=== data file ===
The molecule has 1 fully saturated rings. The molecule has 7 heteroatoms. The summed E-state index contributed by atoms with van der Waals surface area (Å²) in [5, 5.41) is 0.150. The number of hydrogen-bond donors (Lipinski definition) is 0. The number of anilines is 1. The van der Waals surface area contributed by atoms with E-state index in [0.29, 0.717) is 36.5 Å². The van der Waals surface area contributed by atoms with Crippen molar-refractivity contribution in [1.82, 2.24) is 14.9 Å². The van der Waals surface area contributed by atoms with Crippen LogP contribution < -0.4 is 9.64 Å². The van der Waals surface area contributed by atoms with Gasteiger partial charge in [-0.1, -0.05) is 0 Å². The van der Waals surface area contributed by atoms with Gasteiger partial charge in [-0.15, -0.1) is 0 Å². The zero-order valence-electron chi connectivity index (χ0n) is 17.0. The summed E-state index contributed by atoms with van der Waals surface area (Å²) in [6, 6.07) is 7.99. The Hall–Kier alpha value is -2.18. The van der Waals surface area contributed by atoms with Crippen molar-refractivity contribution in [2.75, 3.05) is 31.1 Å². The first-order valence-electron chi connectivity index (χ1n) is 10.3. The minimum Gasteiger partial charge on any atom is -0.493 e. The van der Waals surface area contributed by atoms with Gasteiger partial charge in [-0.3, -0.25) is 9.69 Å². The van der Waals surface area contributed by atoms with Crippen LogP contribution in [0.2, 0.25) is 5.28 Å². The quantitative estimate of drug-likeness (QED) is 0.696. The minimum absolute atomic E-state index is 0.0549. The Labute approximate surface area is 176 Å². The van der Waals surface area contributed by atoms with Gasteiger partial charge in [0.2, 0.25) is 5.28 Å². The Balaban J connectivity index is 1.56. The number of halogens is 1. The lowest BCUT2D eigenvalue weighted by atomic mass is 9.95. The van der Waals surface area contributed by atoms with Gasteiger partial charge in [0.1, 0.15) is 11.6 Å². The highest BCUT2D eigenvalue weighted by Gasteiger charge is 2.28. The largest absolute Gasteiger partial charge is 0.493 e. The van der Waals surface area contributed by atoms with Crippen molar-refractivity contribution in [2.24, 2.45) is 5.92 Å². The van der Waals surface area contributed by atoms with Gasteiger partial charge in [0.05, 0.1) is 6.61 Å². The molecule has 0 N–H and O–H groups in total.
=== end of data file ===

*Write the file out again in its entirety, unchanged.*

The molecule has 1 fully saturated rings. The molecule has 7 heteroatoms. The summed E-state index contributed by atoms with van der Waals surface area (Å²) in [5, 5.41) is 0.150. The number of hydrogen-bond donors (Lipinski definition) is 0. The number of anilines is 1. The van der Waals surface area contributed by atoms with E-state index in [0.29, 0.717) is 36.5 Å². The van der Waals surface area contributed by atoms with Crippen molar-refractivity contribution in [1.82, 2.24) is 14.9 Å². The van der Waals surface area contributed by atoms with Crippen LogP contribution < -0.4 is 9.64 Å². The van der Waals surface area contributed by atoms with Gasteiger partial charge in [-0.1, -0.05) is 0 Å². The van der Waals surface area contributed by atoms with Gasteiger partial charge in [-0.15, -0.1) is 0 Å². The zero-order valence-electron chi connectivity index (χ0n) is 17.0. The summed E-state index contributed by atoms with van der Waals surface area (Å²) in [6, 6.07) is 7.99. The Hall–Kier alpha value is -2.18. The van der Waals surface area contributed by atoms with Crippen molar-refractivity contribution in [2.75, 3.05) is 31.1 Å². The first-order valence-electron chi connectivity index (χ1n) is 10.3. The minimum Gasteiger partial charge on any atom is -0.493 e. The van der Waals surface area contributed by atoms with Gasteiger partial charge in [-0.3, -0.25) is 9.69 Å². The van der Waals surface area contributed by atoms with Crippen LogP contribution in [0.2, 0.25) is 5.28 Å². The quantitative estimate of drug-likeness (QED) is 0.696. The minimum absolute atomic E-state index is 0.0549. The Labute approximate surface area is 176 Å². The van der Waals surface area contributed by atoms with Gasteiger partial charge in [0.2, 0.25) is 5.28 Å². The Balaban J connectivity index is 1.56. The number of halogens is 1. The lowest BCUT2D eigenvalue weighted by atomic mass is 9.95. The van der Waals surface area contributed by atoms with Gasteiger partial charge in [0.1, 0.15) is 11.6 Å². The highest BCUT2D eigenvalue weighted by Gasteiger charge is 2.28. The largest absolute Gasteiger partial charge is 0.493 e. The van der Waals surface area contributed by atoms with Crippen molar-refractivity contribution in [2.24, 2.45) is 5.92 Å². The van der Waals surface area contributed by atoms with Gasteiger partial charge in [0.05, 0.1) is 6.61 Å². The molecule has 0 N–H and O–H groups in total.